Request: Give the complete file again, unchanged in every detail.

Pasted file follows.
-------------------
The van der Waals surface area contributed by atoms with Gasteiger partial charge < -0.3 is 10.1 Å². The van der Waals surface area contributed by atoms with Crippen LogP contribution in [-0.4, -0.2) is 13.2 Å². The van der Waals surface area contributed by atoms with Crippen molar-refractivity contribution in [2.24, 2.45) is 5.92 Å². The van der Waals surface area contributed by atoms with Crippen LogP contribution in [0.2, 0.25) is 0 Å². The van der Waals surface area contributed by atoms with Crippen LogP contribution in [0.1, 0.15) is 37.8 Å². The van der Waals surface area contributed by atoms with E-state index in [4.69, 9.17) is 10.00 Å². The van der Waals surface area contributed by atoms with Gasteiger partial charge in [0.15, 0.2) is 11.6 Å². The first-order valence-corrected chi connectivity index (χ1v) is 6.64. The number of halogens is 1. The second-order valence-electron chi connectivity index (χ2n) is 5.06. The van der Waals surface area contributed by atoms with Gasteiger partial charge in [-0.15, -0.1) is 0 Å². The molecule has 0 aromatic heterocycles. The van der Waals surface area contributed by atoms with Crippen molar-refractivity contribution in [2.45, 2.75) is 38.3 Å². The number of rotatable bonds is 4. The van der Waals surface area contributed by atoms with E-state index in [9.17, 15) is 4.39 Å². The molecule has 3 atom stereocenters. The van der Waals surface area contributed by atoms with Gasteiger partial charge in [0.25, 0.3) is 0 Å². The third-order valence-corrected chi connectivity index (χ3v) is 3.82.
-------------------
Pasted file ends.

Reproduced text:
The van der Waals surface area contributed by atoms with Gasteiger partial charge < -0.3 is 10.1 Å². The van der Waals surface area contributed by atoms with Crippen LogP contribution in [-0.4, -0.2) is 13.2 Å². The van der Waals surface area contributed by atoms with Crippen molar-refractivity contribution in [2.24, 2.45) is 5.92 Å². The van der Waals surface area contributed by atoms with Crippen LogP contribution in [0.2, 0.25) is 0 Å². The van der Waals surface area contributed by atoms with Crippen LogP contribution in [0.1, 0.15) is 37.8 Å². The van der Waals surface area contributed by atoms with E-state index in [4.69, 9.17) is 10.00 Å². The van der Waals surface area contributed by atoms with Gasteiger partial charge in [0.15, 0.2) is 11.6 Å². The first-order valence-corrected chi connectivity index (χ1v) is 6.64. The number of halogens is 1. The second-order valence-electron chi connectivity index (χ2n) is 5.06. The van der Waals surface area contributed by atoms with Gasteiger partial charge in [-0.15, -0.1) is 0 Å². The molecule has 0 aromatic heterocycles. The van der Waals surface area contributed by atoms with Crippen molar-refractivity contribution in [2.45, 2.75) is 38.3 Å². The number of rotatable bonds is 4. The van der Waals surface area contributed by atoms with E-state index in [9.17, 15) is 4.39 Å². The molecule has 3 atom stereocenters. The van der Waals surface area contributed by atoms with Gasteiger partial charge in [0.25, 0.3) is 0 Å². The third-order valence-corrected chi connectivity index (χ3v) is 3.82.